The Aeronaut’s Windlass by Jim Butcher
Release Date: September 2015
Thank you Roc and Netgalley for providing an ARC copy for me. This review was not influenced in any way from the publisher or author.
Synopsis: Since time immemorial, the Spires have sheltered humanity, towering for miles over the mist-shrouded surface of the world. Within their halls, aristocratic houses have ruled for generations, developing scientific marvels, fostering trade alliances, and building fleets of airships to keep the peace. Captain Grimm commands the merchant ship, Predator. Fiercely loyal to Spire Albion, he has taken their side in the cold war with Spire Aurora, disrupting the enemy’s shipping lines by attacking their cargo vessels. But when the Predator is severely damaged in combat, leaving captain and crew grounded, Grimm is offered a proposition from the Spirearch of Albion—to join a team of agents on a vital mission in exchange for fully restoring Predator to its fighting glory. And even as Grimm undertakes this dangerous task, he will learn that the conflict between the Spires is merely a premonition of things to come. Humanity’s ancient enemy, silent for more than ten thousand years, has begun to stir once more. And death will follow in its wake…
Comments: It’s been awhile since I’ve upated. But things and life happens. I’ll try to be quick. I greatly and immensely enjoyed this book. It is a first in a new series (if you missed it on the cover). By the way, this is classified as an adult. But I’m a firm believer in anyone can enjoy any book – so long as the book speaks to the reader. Onto the review…
I greatly enjoyed this book. I have read Butcher’s other books… though I took a break from the Dresden Files as I felt the series was reaching a point of meadering a bit. For those who do not read much fantasy or science fiction… this may be difficult for you immerse yourself into this book’s world. One thing I have to get off my chest now: This is NOT steampunk. In this first book there is nothing to denote steampunk. Sure there’s flying ships and crystal powered machinery… crystal powered… not steam nor gas nor vapor powered… crsytal… as in magic. I think of it as more like Final Fantasy where there’s a mixture of magic and technology. There is however, sky pirates… so there’s a lot of boat language… nautical stuff. And long descriptions of boats and stuff… which can bore some people. I liked it. It gave it a depth to these characters… These characters’ lively hoods revolve around flying ships… it’d be weird and atmospherically wrong to not touch upon any nautical terms and descriptions of boats. But as the saying goes: “whatever floats your boat.”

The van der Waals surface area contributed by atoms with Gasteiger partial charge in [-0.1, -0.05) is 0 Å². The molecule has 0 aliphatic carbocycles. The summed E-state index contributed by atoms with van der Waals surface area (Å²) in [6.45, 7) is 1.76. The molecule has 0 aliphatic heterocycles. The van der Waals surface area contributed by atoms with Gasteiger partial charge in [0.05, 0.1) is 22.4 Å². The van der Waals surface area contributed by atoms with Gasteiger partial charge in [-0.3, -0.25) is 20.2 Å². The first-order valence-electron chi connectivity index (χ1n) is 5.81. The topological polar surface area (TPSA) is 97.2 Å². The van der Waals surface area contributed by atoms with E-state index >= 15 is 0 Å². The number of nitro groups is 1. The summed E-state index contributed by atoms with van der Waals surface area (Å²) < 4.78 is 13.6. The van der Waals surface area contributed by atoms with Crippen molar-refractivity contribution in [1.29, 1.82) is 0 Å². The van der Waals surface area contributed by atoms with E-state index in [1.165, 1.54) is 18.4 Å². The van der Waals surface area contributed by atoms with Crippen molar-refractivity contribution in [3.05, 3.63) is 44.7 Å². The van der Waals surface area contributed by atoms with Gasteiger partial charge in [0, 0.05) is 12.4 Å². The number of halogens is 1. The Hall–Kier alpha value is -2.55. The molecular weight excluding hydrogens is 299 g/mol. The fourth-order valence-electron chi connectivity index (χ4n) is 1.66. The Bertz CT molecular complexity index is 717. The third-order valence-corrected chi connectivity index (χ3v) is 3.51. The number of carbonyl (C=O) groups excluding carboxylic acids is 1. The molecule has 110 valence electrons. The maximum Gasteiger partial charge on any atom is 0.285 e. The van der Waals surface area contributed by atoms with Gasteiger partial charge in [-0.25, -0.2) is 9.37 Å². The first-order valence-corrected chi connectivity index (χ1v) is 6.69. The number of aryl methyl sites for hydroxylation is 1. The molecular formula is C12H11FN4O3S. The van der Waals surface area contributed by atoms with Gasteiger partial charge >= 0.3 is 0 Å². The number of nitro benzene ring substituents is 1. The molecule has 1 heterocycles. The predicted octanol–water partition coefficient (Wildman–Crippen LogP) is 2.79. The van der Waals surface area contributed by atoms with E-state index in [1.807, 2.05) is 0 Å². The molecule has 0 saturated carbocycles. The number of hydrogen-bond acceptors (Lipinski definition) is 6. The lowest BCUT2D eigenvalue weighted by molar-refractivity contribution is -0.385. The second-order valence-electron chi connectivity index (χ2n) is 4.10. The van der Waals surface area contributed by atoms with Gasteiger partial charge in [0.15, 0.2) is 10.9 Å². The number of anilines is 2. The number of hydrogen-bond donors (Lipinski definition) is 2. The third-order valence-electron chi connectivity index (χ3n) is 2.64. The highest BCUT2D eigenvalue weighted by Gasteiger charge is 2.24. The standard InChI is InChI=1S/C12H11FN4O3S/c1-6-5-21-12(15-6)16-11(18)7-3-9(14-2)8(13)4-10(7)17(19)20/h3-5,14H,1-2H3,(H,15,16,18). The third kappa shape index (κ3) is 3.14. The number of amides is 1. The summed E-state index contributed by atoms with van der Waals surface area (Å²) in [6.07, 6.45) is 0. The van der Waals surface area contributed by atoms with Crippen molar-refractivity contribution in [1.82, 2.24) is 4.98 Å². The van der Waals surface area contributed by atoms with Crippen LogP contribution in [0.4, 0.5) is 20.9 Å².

The characters… initially I felt the introduction to some of the characters were a bit dramatic. There is no subtly in characterizations for portions of the book. So time to time the characters fell into cliches. However, I did like Cat-Speaking girl (I cannot think of her name right now, for the life of me) and the handsome half breed soldier. Their story I felt was more compelling than the others. I guess seeing them come together made them more real, whereas the relationships of the other characters were already preestablished from the beginning of the book… and the current pacing of the book made them seem dull. One more note: most of the characters are pretty young… many of them teens or barely twenty… so this could be considered a young adult novel in that sense… felt like I should throw that out there.
The pacing was slow. But you know what… I liked it a lot. The plot seemed to meander but there was a plot. Windlass builds a slow tension. There doesn’t seem to be any immediate urgency, but the further into the book – this urgency grows and by the end… you don’t know what to do with the urgency because there’s no where to put it because there isn’t really an end. This may put off some readers… they may even think there was no plot. But I enjoyed this. This is a serialization of a big story. There doesn’t seem to be any sub-plots or arcs, which some people may want – like the Dresdin Files – but I enjoyed this book. I enjoyed the slowly building tension and I liked the pacing and I enjoyed every scene. It all worked for me. Why? I have been in the mood for fantasy lately. Not the young adult kind that’s been pouring out into the scene, where the plot is early revealed and there’s no complexity at all, where the tension and urgency are immediate only because someone is going to die (or be hurt) – it’s intense, yes, but generally as a reader you already know if that character is going to live or not. Be hurt or not. The simmering tension found in this book is not for everyone. For me it was.
It liked it all. The cat tribes. The NOT steampunk, but crystal power gems. The characters. The world – it’s spires. Though I must say, this series feels close to proximity to the Codec Alera series also by Butcher, in the world’s structured society… where instead of Houses we have Spires. I hope the future books makes a distinction from it. But I’ll be fine if it doesn’t. I greatly enjoyed the Codec Alera series and I will also like the remainder of this series also.
Why the Recommendation: Same author. The world structures are similar (Houses vs. Spires… Like I mentioned in my review). Though rather than a band of heroes… Furies has a sole hero who is basically a very big-super-underdog. This is also an adult classified book.
Warbreaker by Brandon Sanderson
Why the recommendation: The complexity of both worlds. There are two main female characters in both books (though they only make up a portion of the main cast)… and interestingly enough, both sets are from wealthy and noble houses (well for the most part… Bridget (that’s her name! Cat-girl) is the relunctant rich girl)… but their characterization are different. However Warbreaker is a stand alone and the book is also classified as adult.